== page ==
When you decide to participate in a math competition, you should expect your brain to catch fire, especially if on the exam paper, you stumble upon a tricky math problem like the ones below. Most such problems from math competitions are based on **logical thinking**, so practicing that skill is utterly important. Below, you will find a selection of **middle school** tricky problems met during math competitions.

## Would you solve these math problems?

### Logic and Math

The educational platform called **Scholastic** prides itself on hosting the hardest math challenge. In their past brochures, starting with 2018, you can find samples of their math competitions’ papers. One example is:

When Samantha finally got her phone back, the monkey had drained the battery all the way to 31%, boo! On the bus home, Samantha turned on Top Pop to calm herself. “Too bad your battery’s at 29% now. I’m still at 55%,” Jorge said while watching The Haunted Cave. Samantha eyed their phones thoughtfully. If Jorge’s phone battery drains at the same rate as Samantha’s, and they continue playing their current media, how many minutes will it be before the two phones have the same battery level?

This exercise is rated as Grade 8, so a middle school student at the end of the cycle should be able to solve it. It’s always best to write down the numbers separately so you can understand the relationship between them easier! After you solve the challenge, you can find the detailed solution **here**.

### Number Theory

Considered one of the most challenging math competitions, the **International Mathematical Olympiad** (IMO) has been busting brains since 1960. In order to see how math challenges have evolved over time, the OMC picked one problem frm 1960s, and one from 2020. Check them below:

#### 2020’s Exam:

For any odd prime *p* and any integer *n*, let dp (*n*) {0,1,…, *p* – 1} denote the remainder when *n* is divided by *p*. We say that {a0, a1,a2, ….} is a *p-sequence*, if a0 is a positive integer coprime to *p*, and an+1 = an + dp (an) for *n* ⩾ 1?

(a) Do there exist infinitely many primes *p* for which there exist *p-sequences* {a0, a1,a2, ….} and {b0, b1,b2, ….} such that an ﹥bn for infinitely many *n* , and bn ﹥ an for infinitely many *n*?

(b) Do there exist infinitely many primes *p* for which there exist *p-sequences* {a0, a1,a2, ….} and {b0, b1,b2, ….} such that ao < b0 but an ﹥bn for all *n* ⩾ 1 ?

This is a **number theory** challenge for high school level. Try to solve it and then check your answer **here**.

#### The 1960’s Exam:

For what values of the variable x does the following inequality hold:

### Logic and Math

The educational platform called Scholastic prides itself on hosting the hardest math challenge. In their past brochures, starting with 2018, you can find samples of their math competitions’ papers. One example is:

When Samantha finally got her phone back, the monkey had drained the battery all the way to 31%, boo! On the bus home, Samantha turned on Top Pop to calm herself. “Too bad your battery’s at 29% now. I’m still at 55%,” Jorge said while watching The Haunted Cave. Samantha eyed their phones thoughtfully. If Jorge’s phone battery drains at the same rate as Samantha’s, and they continue playing their current media, how many minutes will it be before the two phones have the same battery level?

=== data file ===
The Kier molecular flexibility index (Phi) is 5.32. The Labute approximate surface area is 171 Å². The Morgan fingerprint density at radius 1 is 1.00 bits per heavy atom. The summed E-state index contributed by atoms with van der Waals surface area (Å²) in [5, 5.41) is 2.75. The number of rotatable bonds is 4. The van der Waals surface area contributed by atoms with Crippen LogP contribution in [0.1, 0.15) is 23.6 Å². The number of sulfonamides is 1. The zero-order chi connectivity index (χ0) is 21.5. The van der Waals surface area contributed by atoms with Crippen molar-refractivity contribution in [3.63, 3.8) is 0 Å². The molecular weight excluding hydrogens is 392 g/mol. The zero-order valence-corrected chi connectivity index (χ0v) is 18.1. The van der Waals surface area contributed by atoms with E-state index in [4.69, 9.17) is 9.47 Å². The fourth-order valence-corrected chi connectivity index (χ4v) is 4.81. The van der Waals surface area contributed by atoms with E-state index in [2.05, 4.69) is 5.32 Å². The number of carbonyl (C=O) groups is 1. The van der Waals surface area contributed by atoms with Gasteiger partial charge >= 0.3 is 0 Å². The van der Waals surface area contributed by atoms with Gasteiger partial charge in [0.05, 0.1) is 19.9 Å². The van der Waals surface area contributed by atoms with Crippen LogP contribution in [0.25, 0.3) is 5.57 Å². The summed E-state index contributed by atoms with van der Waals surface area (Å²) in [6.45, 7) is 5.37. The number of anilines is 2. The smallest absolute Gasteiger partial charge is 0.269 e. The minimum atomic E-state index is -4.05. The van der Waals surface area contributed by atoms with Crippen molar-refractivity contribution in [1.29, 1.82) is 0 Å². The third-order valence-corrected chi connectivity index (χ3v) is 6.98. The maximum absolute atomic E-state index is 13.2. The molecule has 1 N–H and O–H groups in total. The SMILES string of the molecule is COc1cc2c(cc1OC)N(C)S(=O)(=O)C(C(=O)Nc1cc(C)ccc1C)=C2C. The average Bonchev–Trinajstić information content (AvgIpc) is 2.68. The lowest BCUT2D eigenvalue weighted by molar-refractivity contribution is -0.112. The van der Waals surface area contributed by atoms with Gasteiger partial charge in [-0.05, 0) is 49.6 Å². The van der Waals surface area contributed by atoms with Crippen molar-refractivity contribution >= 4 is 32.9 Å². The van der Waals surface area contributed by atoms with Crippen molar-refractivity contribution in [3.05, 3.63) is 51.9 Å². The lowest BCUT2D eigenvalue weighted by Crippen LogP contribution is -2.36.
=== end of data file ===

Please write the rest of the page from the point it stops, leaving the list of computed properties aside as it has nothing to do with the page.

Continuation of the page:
This exercise is rated as Grade 8, so a middle school student at the end of the cycle should be able to solve it. It’s always best to write down the numbers separately so you can understand the relationship between them easier! After you solve the challenge, you can find the detailed solution here.

### Number Theory

Considered one of the most challenging math competitions, the International Mathematical Olympiad (IMO) has been busting brains since 1960. In order to see how math challenges have evolved over time, the OMC picked one problem frm 1960s, and one from 2020. Check them below:

#### 2020’s Exam:

For any odd prime *p* and any integer *n*, let dp (*n*) {0,1,…, *p* – 1} denote the remainder when *n* is divided by *p*. We say that {a0, a1,a2, ….} is a *p-sequence*, if a0 is a positive integer coprime to *p*, and an+1 = an + dp (an) for *n* ⩾ 1?

(a) Do there exist infinitely many primes *p* for which there exist *p-sequences* {a0, a1,a2, ….} and {b0, b1,b2, ….} such that an ﹥bn for infinitely many *n* , and bn ﹥ an for infinitely many *n*?

(b) Do there exist infinitely many primes *p* for which there exist *p-sequences* {a0, a1,a2, ….} and {b0, b1,b2, ….} such that ao < b0 but an ﹥bn for all *n* ⩾ 1 ?

This is a number theory challenge for high school level. Try to solve it and then check your answer here.

#### The 1960’s Exam:

For what values of the variable x does the following inequality hold:

You can check the rest of the math exercises on the 1960’s math competition **here**.

## Try to solve the tricky math problems above, and then…

Hop on the math tutoring **programs** that the Online Math Center offers to middle or high school students. Our math tutors tackle diverse math challenges, including special tutoring for nailing math competitions. Have questions?

**Contact us** to discuss our math learning philosophy and how we can help you put with mathematics.